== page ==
I have not had the best of luck baking baguettes. They get all squiggly when I move them to the stone and they collapse when I slash them. I try to put a positive spin on it. “While they don’t look that great, they sure are tasty!”
I posted one of my attempts using Julia Child’s French bread recipe. Everything went well until it came time to slash the dough. Pfffft.
I can rock an amazing sourdough boule, make the perfect focaccia, take two days to make croissants, make killer tangzhong, crank out a marbled rye while I’m doing six loads of laundry, but I can’t make the perfect baguette with those lovely slashes.
An amazing thing happened. One of the members of the bread blogging community found this post about cold fermented dough on my blog and gave it a try… and loved it… yay! What’s even better, she decided to take the dough and create lovely rustic baguettes. This I can do! No slashing involved.
These baguettes are amazingly flavorful. Excellent dipped in olive oil and balsamic, slathered with butter, or sliced lengthwise to make an awesome sandwich. And the holes…. the holy grail of artisan bread bakers.
Pain à l’Ancienne Baguettes
Makes four baguettes.
1 1/4 tsp instant yeast
2 C cold bottled water
1 tsp salt
567 g bread flour
1 T olive oil
- Add the ingredients to a large bowl and stir for about 2 minutes.
- Cover the bowl with plastic wrap and let it sit for about 15 minutes.
- Turn the dough out onto a lightly oiled surface and give it a “stretch and fold.” (See the video in this post for a demonstration).
- Place the dough seam side down into a new large oiled bowl.
- Let the dough sit for 10 minutes and repeat three more times, every ten minutes. There should be a total of four “stretch and folds.”
- Cover the bowl with plastic wrap and place it in the refrigerator for one to four days. These baguettes were made after three days.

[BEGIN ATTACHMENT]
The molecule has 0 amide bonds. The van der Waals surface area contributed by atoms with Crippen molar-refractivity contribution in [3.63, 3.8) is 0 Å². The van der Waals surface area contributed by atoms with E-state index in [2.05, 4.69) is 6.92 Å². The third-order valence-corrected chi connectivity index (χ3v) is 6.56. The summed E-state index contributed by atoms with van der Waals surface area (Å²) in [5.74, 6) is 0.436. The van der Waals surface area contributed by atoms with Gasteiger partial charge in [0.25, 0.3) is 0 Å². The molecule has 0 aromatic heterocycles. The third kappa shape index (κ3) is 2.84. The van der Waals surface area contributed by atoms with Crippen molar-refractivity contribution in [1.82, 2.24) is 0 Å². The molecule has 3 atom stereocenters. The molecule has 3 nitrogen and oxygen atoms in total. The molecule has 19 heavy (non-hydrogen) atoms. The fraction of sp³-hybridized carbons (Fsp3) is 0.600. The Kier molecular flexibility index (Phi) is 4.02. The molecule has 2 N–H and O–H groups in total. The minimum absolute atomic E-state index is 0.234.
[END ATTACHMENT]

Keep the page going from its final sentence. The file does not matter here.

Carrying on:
- About one to three hours before you are ready to bake, remove the bowl from the refrigerator and let it sit, covered.
- Gently scrape the dough out onto a lightly oiled surface (I used granite).
- Cut the dough into four pieces.
- Stretch the four pieces into rectangles and then fold them into thirds, like envelopes.
- Spray them with spray oil and cover them loosely with plastic wrap.
- Let them sit for an hour, stretch them into rectangles again, and refold them like envelopes.
- Let them sit again for an hour, covered lightly with plastic wrap.
- Fold them for the third time and cover.
- Prepare your oven for steam by placing a baking stone on the second lowest rack and a broiling pan on the lowest rack (you can also use a baking sheet if you don’t have a baking stone) and preheat to the highest temperature your oven will go (usually 500 to 550 F). Bring one cup of water to a boil.
- Spray a heavy duty piece of parchment with spray oil and place it on top of a pizza peel.
- When your oven is ready. dust the four dough pieces with flour and stretch and the pieces out to about 18 inches (or the length of your baking stone) and twist it a bit. Place each piece parallel on the parchment.
- Drag the parchment, with the dough, onto the stone, dump the cup of water into the broiler pan, and close the oven door and bake for 10 minutes.
- Reduce the oven temperature to 450 degrees F and bake for another 10 to 15 minutes. The baguettes should be golden brown.
- Cool on a rack.
Best baguettes ever!